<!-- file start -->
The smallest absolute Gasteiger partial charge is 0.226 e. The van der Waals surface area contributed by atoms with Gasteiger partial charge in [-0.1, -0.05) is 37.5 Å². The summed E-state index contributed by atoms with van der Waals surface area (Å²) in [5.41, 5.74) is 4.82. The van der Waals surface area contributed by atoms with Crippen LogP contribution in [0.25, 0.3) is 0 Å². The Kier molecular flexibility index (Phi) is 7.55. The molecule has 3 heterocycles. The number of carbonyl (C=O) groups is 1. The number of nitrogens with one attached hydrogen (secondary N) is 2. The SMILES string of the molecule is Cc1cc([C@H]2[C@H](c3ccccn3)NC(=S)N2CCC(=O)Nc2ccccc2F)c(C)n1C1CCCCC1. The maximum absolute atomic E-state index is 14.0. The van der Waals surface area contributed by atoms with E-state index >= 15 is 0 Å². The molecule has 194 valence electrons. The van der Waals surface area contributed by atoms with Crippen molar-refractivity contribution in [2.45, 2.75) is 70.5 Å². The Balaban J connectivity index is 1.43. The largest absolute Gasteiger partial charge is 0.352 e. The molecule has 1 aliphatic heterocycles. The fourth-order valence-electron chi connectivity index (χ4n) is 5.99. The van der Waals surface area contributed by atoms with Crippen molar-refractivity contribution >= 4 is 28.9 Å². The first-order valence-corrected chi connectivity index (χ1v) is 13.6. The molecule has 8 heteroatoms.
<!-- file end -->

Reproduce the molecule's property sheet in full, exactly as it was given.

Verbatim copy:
The smallest absolute Gasteiger partial charge is 0.226 e. The van der Waals surface area contributed by atoms with Gasteiger partial charge in [-0.1, -0.05) is 37.5 Å². The summed E-state index contributed by atoms with van der Waals surface area (Å²) in [5.41, 5.74) is 4.82. The van der Waals surface area contributed by atoms with Crippen LogP contribution in [0.25, 0.3) is 0 Å². The Kier molecular flexibility index (Phi) is 7.55. The molecule has 3 heterocycles. The number of carbonyl (C=O) groups is 1. The number of nitrogens with one attached hydrogen (secondary N) is 2. The SMILES string of the molecule is Cc1cc([C@H]2[C@H](c3ccccn3)NC(=S)N2CCC(=O)Nc2ccccc2F)c(C)n1C1CCCCC1. The maximum absolute atomic E-state index is 14.0. The van der Waals surface area contributed by atoms with E-state index >= 15 is 0 Å². The molecule has 194 valence electrons. The van der Waals surface area contributed by atoms with Crippen molar-refractivity contribution in [2.45, 2.75) is 70.5 Å². The Balaban J connectivity index is 1.43. The largest absolute Gasteiger partial charge is 0.352 e. The molecule has 1 aliphatic heterocycles. The fourth-order valence-electron chi connectivity index (χ4n) is 5.99. The van der Waals surface area contributed by atoms with Crippen molar-refractivity contribution >= 4 is 28.9 Å². The first-order valence-corrected chi connectivity index (χ1v) is 13.6. The molecule has 8 heteroatoms.